Well before minimal intervention became a catch-cry, Andrew Wardlaw had dropped the additives and turned down the winemaking influence in his wines.
Wardlaw is a smart, determined winemaker with an edginess, reflected in what he makes. His father was a winemaker and he was raised in the Barossa Valley. His early forays under the EdenFlo label began in the late 1990s.
The shift to minimal intervention practices came naturally. “I was growing grapes organically – no chemicals, no additives – so it made sense to do the same as organic gardening, to throw everything [undesirable] in the winery away,” he says. “I’ve been doing it for ages. People just thought I was a bit crazy.”
Best White at the Barossa Valley Wine Show. “It was naturally fermented, had nothing in it but fermented grapes and a little sulphur. People were losing their minds.”
His winemaking practice is now slightly different, but the intent is the same. “I like showcasing the vineyards I work with, or making a statement about a potential style from the Barossa,” he says.
2018 EdenFlo Old Vine Riesling Gewürztraminer (A$26) sees gewürztraminer picked early and left on skins for a day with the riesling components providing structure. It spent time in old barrels and was then bottled with minimal sulphur. Scintillating and complex, it has floral notes, whiffs of faint nuttiness, strong brown lime and ripe citrus characters. The palate is quite savoury with some mineral character chiming in. The baseline has a citrusy tang and a cavalcade of florals.
Four or five blocks of shiraz from different subregions and soils contribute to the entry-level 2017 EdenFlo Eden Valley Syrah (A$26), a flavoursome, medium weight red of perfume and slurpy, soft texture. The bouquet offers dark and red berry fruits, lavender floral notes, faint pepper and sweet spice with just a touch of herbal-bramble character. The texture is plush and velvety with more of the dark berry fruit tempered with licks of mocha and malt. A lingering spicy sweetness with a smudge of dusty tannins shapes things nicely. It’s a bargain for such character and drinkability.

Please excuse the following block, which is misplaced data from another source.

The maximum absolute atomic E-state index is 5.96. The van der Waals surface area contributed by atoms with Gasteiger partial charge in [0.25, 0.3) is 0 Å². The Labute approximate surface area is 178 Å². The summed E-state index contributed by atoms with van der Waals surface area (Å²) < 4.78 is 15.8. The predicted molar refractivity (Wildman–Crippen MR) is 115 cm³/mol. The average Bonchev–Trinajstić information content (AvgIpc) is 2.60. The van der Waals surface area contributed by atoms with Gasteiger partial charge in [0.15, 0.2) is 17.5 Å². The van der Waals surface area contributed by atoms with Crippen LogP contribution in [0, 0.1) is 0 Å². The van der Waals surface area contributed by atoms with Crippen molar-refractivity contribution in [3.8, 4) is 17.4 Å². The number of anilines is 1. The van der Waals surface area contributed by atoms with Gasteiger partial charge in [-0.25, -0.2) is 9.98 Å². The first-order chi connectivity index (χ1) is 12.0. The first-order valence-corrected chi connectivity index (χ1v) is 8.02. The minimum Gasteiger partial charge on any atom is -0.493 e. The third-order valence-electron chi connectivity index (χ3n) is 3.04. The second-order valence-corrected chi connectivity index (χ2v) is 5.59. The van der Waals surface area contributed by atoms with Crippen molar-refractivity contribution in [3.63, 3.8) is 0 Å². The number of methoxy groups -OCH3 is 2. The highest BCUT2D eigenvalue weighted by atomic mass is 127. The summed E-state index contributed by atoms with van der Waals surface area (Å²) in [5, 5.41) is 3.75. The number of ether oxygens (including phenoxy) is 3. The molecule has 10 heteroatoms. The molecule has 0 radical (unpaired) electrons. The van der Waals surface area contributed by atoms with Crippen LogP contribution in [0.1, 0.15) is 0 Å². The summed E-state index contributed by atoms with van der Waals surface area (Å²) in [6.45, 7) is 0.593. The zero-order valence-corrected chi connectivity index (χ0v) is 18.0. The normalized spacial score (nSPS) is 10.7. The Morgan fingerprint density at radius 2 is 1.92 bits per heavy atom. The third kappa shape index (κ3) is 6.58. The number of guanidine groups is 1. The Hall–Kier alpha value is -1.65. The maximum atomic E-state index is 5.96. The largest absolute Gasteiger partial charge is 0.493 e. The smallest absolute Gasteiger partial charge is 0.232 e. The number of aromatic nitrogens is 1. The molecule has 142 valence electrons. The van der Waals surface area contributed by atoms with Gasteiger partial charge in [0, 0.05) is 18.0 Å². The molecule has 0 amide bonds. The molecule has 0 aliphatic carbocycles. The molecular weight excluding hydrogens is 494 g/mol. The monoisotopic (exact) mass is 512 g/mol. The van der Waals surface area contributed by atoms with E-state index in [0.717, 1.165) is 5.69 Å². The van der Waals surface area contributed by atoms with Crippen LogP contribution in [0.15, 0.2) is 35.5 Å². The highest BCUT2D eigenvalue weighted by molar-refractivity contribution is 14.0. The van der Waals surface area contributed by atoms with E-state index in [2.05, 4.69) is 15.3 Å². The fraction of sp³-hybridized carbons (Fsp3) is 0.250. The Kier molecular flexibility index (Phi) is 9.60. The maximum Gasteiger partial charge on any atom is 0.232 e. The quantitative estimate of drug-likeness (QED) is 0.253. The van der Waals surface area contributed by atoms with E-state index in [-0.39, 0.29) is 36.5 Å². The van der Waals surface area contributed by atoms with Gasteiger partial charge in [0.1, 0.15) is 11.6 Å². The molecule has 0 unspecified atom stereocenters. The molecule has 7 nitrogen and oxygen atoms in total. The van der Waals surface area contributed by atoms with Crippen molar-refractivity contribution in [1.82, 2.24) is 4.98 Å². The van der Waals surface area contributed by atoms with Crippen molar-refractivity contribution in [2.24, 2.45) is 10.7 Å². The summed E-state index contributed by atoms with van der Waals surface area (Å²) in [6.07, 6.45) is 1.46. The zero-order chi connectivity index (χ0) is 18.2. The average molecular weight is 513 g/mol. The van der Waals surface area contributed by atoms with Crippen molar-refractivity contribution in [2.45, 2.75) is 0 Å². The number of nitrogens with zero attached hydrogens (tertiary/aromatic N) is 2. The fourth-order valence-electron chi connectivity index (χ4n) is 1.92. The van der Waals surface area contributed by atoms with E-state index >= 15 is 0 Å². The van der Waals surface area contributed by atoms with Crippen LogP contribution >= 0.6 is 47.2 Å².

The top of the range syrah is 2017 EdenFlo Eden Valley Old Vine Syrah (A$45) with fruit sourced from a single vineyard. “It’s more or less in the centre of the Eden Valley and a pretty special site,” says Wardlaw. It's a “serious” shiraz – succulent, pure-feeling, soft but relatively tightly bound in clean ribbons of amaro-like acidity and firm yet feathery tannins. It's got a strong sense of elegance but it isn’t missing flavour with layers of spice, strong graphite mineral character, lavish blackcurrant fruit with rosehip tea notes faintly present. It’s an absolute charmer.
Like Wardlaw, the wines are unfiltered and honest, full of character and slightly left of centre. It’s wonderful to make acquaintance with these high-quality wines.
Justin and Lisa Jenkins were inspired to start a wine brand while working at Melbourne’s City Wine Shop. Justin went on to work at some of Australia’s best wineries, while Lisa, a wine show judge and a graduate of the Len Evans Tutorial, further honed her knowledge.
In 2016, their dream to make wine was realised with Fleet’s first release, a cabernet franc from Gippsland. The duo relocated there. “We wanted to begin a deeper relationship with the land,” Justin says. “We had made wine, but we wanted to take it further, to connect with growing and farming, hence the move was logical and inspiring.”